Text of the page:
The Twelve Points are a statement of conservative principles, objectives, philosophy, and additional guiding considerations, composed by Karl Born, a young Indianapolis writer and attorney, beginning in early 2008, completed on July 2, 2009.

The purpose of the Twelve Points is to serve as a delivery mechanism for distilled, concentrated conservative thinking, with the goal of returning clarity and completeness to popular conservatism, and spreading knowledge of the true principles of conservatism throughout the conservative community.

The idea for the Twelve Points, along with much of the content of the document itself, came from the "Seven Points," which was created by a group of conservative college students in 2003 at Indiana University: Grand Old Cause.

Even in light of the 2010 election results, the conservative movement has become confused and aimless. Certain essential conservative principles and considerations have faded from memory and lost their influence. The Twelve Points will help to solve this problem by reminding us of conservative thinking that we may not have considered recently, and by making that thinking available to new, developing conservatives.

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This is a well-known quote from President Reagan, but it isn't always quoted at length, and the source is not always given.  I remember even finding people online who questioned whether President Reagan ever said it.  (I found it on page 38 of "A Time For Choosing," a book published by Regnery Gateway in the early 1980s.)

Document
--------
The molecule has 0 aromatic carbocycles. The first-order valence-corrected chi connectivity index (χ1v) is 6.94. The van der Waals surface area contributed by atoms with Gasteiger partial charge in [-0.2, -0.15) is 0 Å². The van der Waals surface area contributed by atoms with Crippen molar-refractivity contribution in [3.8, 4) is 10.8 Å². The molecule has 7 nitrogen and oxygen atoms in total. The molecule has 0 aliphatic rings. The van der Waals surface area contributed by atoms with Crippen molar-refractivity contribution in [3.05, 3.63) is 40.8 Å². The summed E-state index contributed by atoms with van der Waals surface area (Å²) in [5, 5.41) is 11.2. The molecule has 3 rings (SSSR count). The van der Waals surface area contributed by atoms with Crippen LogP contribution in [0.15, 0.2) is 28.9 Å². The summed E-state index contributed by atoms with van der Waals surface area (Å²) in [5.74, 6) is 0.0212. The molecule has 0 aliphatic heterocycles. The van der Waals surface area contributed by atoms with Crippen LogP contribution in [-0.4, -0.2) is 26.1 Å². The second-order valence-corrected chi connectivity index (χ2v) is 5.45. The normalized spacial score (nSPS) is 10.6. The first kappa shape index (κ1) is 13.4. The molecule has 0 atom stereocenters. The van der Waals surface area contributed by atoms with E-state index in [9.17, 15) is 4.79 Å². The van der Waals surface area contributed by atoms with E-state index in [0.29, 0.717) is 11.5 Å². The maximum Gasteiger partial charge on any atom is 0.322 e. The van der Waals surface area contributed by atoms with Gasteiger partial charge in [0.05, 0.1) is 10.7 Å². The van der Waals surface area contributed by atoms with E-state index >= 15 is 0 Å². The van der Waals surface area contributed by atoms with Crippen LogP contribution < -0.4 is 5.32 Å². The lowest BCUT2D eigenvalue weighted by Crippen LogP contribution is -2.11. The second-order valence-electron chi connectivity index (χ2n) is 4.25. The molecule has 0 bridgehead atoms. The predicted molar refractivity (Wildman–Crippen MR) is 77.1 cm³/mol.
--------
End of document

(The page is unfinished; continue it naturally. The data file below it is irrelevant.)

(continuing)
"In this land occurred the only true revolution in man's history.  All other revolutions simply exchanged one set of rulers for another.  Here for the first time the Founding Fathers--that little band of men so advanced beyond their time that the world has never seen their like since--evolved a government based on the idea that you and I have God-given right and ability within ourselves to determine our own destiny.  Freedom is never more than one generation away from extinction--we didn't pass it on to our children in the bloodstream.  It must be fought for, protected, and handed on for them to do the same, or one day we will spend our sunset years telling our children and our children's children what it was once like in the United States when men were free."

Reagan said something similar when he was inaugurated as Governor of California:

"Perhaps you and I have lived with this miracle too long to be properly appreciative.  Freedom is a fragile thing and is never more than one generation away from extinction.  It is not ours by inheritance; it must be fought for and defended constantly by each generation, for it comes only once to a people.  Those who have known freedom and then lost it have never known it again.  Knowing this, it is hard to explain those who even today would question the people's capacity for self-rule.  Will they answer this: if no one among us is capable of governing himself, then who among us has the capacity to govern someone else?"